Bank of England makes £3.8bn profit after the mini-Budget collapse

Threadneedle Street received a return of approximately 20pc from the buyers who paid £23bn to buy the bonds.

The Bank of England earned nearly £4bn from its pension market intervention, which helped to bring down Liz Truss’s government.

After it closed down the emergency bond-buying program it started in September after September’s chaos mini-Budget, Threadneedle Street is believed to have made a £3.8bn profit.

As part of the scheme, the central bank purchased more than £19bn worth of long-term gilts. It claimed it was doing so to stop a market shock that could lead to a larger economic crisis.

The Bank stated that if the market were to become dysfunctional, it would pose a significant risk to the UK’s financial stability.

Although the emergency measures were effective in calming investor fears and preventing further turmoil in the pension markets, the warning about financial stability played an important role in Kwasi Kwarteng’s eventual removal as chancellor and Ms Truss’s defenestration.

Sir John Redwood is a Tory senior MP. He stated that the bond market was already destabilised prior to the mini-Budget. First, the Federal Reserve took a very hawkish position… then the Bank of England announced a very hawkish stance the day before, and most importantly, it would sell out a lot of bonds for a loss. This was something it didn’t need to do.

“It was right for the government to intervene, but it was wrong for the market to become unstable.” I am happy that these transactions have made their money.

The Telegraph has learned that the Bank will return the PS3.8bn profit to the Treasury in its quarterly transfer process.

The purchase of gilts was made in just two weeks, and Threadneedle Street began selling them at the beginning of November.

The total cost of the bonds was almost £23bn. This netted the Bank approximately £3.8bn profit, which is around 20pc.

An obscure strategy called liability-driven investment was at the heart of the financial crisis. This prompted concerns that many British retirement funds might collapse and forced the Bank into intervention.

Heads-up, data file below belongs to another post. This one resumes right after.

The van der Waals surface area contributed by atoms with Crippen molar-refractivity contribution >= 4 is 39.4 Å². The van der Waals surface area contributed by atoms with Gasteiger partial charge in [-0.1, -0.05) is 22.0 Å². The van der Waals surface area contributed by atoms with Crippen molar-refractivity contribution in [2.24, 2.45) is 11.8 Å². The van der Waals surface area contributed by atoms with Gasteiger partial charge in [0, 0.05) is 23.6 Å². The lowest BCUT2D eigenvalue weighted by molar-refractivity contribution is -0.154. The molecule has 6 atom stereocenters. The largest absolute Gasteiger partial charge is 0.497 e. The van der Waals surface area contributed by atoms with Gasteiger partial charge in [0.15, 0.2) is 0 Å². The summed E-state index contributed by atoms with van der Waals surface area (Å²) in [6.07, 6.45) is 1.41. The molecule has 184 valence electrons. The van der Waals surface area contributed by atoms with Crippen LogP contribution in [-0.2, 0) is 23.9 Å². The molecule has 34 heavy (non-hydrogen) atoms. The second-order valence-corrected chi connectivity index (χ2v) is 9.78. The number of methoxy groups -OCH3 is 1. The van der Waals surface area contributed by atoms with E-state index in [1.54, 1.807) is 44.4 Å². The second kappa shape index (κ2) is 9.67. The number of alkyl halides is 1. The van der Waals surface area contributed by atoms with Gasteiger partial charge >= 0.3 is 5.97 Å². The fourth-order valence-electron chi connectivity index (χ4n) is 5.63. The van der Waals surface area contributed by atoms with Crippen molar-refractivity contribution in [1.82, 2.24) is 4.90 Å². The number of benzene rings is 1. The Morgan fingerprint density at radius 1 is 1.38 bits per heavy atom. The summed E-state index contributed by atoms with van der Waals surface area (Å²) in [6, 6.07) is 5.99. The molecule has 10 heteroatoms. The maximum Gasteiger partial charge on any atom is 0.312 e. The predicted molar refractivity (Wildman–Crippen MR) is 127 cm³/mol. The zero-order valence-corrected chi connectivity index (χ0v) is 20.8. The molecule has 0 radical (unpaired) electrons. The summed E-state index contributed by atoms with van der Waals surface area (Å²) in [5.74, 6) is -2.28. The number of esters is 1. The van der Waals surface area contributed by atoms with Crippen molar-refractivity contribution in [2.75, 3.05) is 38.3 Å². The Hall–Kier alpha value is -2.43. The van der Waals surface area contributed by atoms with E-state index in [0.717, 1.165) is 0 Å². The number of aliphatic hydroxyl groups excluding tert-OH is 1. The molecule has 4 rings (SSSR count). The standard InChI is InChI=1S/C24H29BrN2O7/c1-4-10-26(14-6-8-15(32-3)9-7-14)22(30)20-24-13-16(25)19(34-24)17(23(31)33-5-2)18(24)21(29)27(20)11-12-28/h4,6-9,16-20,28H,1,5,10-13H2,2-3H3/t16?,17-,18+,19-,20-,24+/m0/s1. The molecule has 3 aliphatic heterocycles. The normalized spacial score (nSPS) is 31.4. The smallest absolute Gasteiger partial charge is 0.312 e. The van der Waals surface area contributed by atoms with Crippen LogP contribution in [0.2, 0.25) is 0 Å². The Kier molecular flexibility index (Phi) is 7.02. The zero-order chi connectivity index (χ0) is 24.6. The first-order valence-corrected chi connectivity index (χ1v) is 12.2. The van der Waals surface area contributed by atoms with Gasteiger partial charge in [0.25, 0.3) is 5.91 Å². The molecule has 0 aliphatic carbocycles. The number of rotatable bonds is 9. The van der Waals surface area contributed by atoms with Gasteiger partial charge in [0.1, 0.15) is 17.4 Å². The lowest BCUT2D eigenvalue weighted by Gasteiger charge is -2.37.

In the aftermath of Mr Kwarteng’s mini-Budget, high bond yields led to large cash calls to pension funds for LDIs (derivatives that help protect pension funds against the inflation impact).

Funds were asked to raise more capital in order to protect their investments due to the falling value of bonds.

The Bank announced that its sale of the bonds was completed on Thursday. It added: “The purchases were made in order to restore orderly market circumstances following dysfunction in UK’s gilt market and reduce contagion risk to credit conditions for UK households, businesses, and individuals.”

Separately, a powerful group of MPs attacked the International Monetary Fund for not allowing parliamentary scrutiny of its commentary on UK budgets.

After Ms. Truss’ minibudget was criticized by the media, the fund issued a warning rebuke. However, it refused to appear before MPs.

Harriett Baldwin is chairman of the Commons Treasury Committee. She stated: “I am concerned that the IMF has become an untenable institution, providing commentary to journalists, but not being ready to follow up with appearances in front of elected politicians.

“I will continue to push to have the IMF’s top brass appear before the Treasury Committee. They should limit their comments to the official reporting programme, and not provide interim running commentary for journalists.

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